General James Mattis Secretary of Defense for a New Generation

General James Mattis Secretary of Defense for a New Generation



President-elect Donald Trump has found his Secretary of Defense. On Thursday, Dec. 1, 2016, he announced his choice for the position is retired USMC Gen. James “Mad Dog” Mattis, according to the Fort Worth Star-Telegram.

The 66-year-old general served in the U.S. Marine Corps for over 40 years. Originating from Pullman, Washington he enlisted in the Corps in 1969, and went on serve tours in Kuwait, Afghanistan, and Iraq. He served as the head of US Central Command and oversaw the wars in Iraq and Afghanistan until his retirement from the military in 2013.

An official announcement is expected on Monday about the President-elect’s appointment for Secretary of Defense. The main hurdle for Mattis’ to be appointed to the head of Pentagon is a federal law stating that Defense Secretaries must not have been on active duty for seven years. Congress had only granted an exemption for this law in 1950 when Gen. George C. Marshall was appointed the job.

Mattis is widely regarded as one of the most influential military leaders of his generation, a strategic thinker who occasionally drew rebukes for his aggressive talk. One of his most controversial stances is that of “political Islam.” He has stated, “Is political Islam in the best interest of the United States?” Mattis answers his question with a resounding no. Then adds the U.S. needs to discuss the matter. His opinion is that the question must be asked, or else it will be unlikely that the leaders will know which side of the fight is America’s.

This statement, among others, has been the base for the rebuke from his superiors but it has also been the base of his popularity among the troops and citizens alike. Mattis knows he will be inheriting a mess from Obama’s poorly run Pentagon and many failed foreign policies. The current administration was very loose and hands off on matters concerning the Middle East, whereas, Mattis favors a much tougher stance on U.S. enemies abroad, especially Iran.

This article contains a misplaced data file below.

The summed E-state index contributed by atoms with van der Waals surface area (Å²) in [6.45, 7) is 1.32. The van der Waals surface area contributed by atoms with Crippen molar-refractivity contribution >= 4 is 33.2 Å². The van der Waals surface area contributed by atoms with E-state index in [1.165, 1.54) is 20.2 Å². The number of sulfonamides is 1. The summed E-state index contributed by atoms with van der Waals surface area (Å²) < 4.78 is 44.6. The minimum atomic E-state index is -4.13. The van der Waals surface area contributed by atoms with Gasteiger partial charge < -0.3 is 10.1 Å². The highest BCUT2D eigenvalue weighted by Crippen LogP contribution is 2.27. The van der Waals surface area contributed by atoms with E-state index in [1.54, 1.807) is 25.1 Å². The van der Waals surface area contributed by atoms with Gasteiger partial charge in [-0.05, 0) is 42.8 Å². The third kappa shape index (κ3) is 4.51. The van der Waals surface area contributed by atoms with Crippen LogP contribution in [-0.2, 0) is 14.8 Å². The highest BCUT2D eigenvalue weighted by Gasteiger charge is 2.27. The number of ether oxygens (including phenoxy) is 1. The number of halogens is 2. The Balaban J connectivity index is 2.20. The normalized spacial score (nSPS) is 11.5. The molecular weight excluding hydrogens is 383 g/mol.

He knows that policies in this age tend to shift towards ISIS or al-Qaeda, but he also recognizes the fact that “the Iranian regime is the single most enduring threat to stability and peace in the Middle East.” Not since General Patton, of WWII fame, has a military leader been so popular with both troops and civilians.

Mattis’ long service career, staunch conservative values, and awe-inspiring genius in diverse fields make him stand out. He is known among those in the Corps as a straight shooter, in and off the field of combat. The General generates a rare sense of reverence from his troops. He knows that he has several problems to deal with if Congress passes an exemption and he becomes the Secretary of Defense.

On the other hand, Mattis knows how to tackle the issues of not just the Middle East but also of the Department of Defense, National Security, and the U.S. Military. His willingness to get the job done, no matter the cost or means might come off as Machiavellian to most. To those who know the challenges America faces in the years to come, his views and talents seem to be what is needed in U.S.

By Trey Hines
Edited by Cathy Milne


Washington Post: Trump picks retired Marine Gen. James Mattis for secretary of defense
USA Today: Trump picks Mattis for Defense Secretary
Fort Worth Star-Telegram: Trump Taps Retired General ‘Mad Dog’ Mattis as Defense Secretary

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